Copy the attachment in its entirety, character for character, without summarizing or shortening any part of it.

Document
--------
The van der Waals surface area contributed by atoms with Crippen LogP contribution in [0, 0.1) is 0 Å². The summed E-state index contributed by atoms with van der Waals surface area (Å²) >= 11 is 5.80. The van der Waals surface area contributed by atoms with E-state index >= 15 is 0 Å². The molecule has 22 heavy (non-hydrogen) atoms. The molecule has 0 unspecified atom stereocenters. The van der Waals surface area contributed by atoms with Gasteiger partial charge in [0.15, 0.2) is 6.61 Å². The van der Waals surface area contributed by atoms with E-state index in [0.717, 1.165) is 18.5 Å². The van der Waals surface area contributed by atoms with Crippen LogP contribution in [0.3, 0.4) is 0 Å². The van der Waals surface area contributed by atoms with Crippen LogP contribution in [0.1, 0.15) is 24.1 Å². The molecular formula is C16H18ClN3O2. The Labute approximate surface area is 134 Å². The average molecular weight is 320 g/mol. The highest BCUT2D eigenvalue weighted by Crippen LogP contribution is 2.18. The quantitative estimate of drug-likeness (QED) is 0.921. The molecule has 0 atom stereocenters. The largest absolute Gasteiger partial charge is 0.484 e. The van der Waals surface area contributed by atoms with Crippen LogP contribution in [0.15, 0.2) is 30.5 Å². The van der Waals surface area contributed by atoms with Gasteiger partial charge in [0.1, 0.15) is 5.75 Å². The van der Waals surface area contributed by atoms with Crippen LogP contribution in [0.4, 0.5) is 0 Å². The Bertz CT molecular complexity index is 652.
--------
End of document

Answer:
The van der Waals surface area contributed by atoms with Crippen LogP contribution in [0, 0.1) is 0 Å². The summed E-state index contributed by atoms with van der Waals surface area (Å²) >= 11 is 5.80. The van der Waals surface area contributed by atoms with E-state index >= 15 is 0 Å². The molecule has 22 heavy (non-hydrogen) atoms. The molecule has 0 unspecified atom stereocenters. The van der Waals surface area contributed by atoms with Gasteiger partial charge in [0.15, 0.2) is 6.61 Å². The van der Waals surface area contributed by atoms with E-state index in [0.717, 1.165) is 18.5 Å². The van der Waals surface area contributed by atoms with Crippen LogP contribution in [0.3, 0.4) is 0 Å². The van der Waals surface area contributed by atoms with Crippen LogP contribution in [0.1, 0.15) is 24.1 Å². The molecular formula is C16H18ClN3O2. The Labute approximate surface area is 134 Å². The average molecular weight is 320 g/mol. The highest BCUT2D eigenvalue weighted by Crippen LogP contribution is 2.18. The quantitative estimate of drug-likeness (QED) is 0.921. The molecule has 0 atom stereocenters. The largest absolute Gasteiger partial charge is 0.484 e. The van der Waals surface area contributed by atoms with Crippen LogP contribution in [0.15, 0.2) is 30.5 Å². The van der Waals surface area contributed by atoms with Gasteiger partial charge in [0.1, 0.15) is 5.75 Å². The van der Waals surface area contributed by atoms with Crippen LogP contribution in [0.4, 0.5) is 0 Å². The Bertz CT molecular complexity index is 652.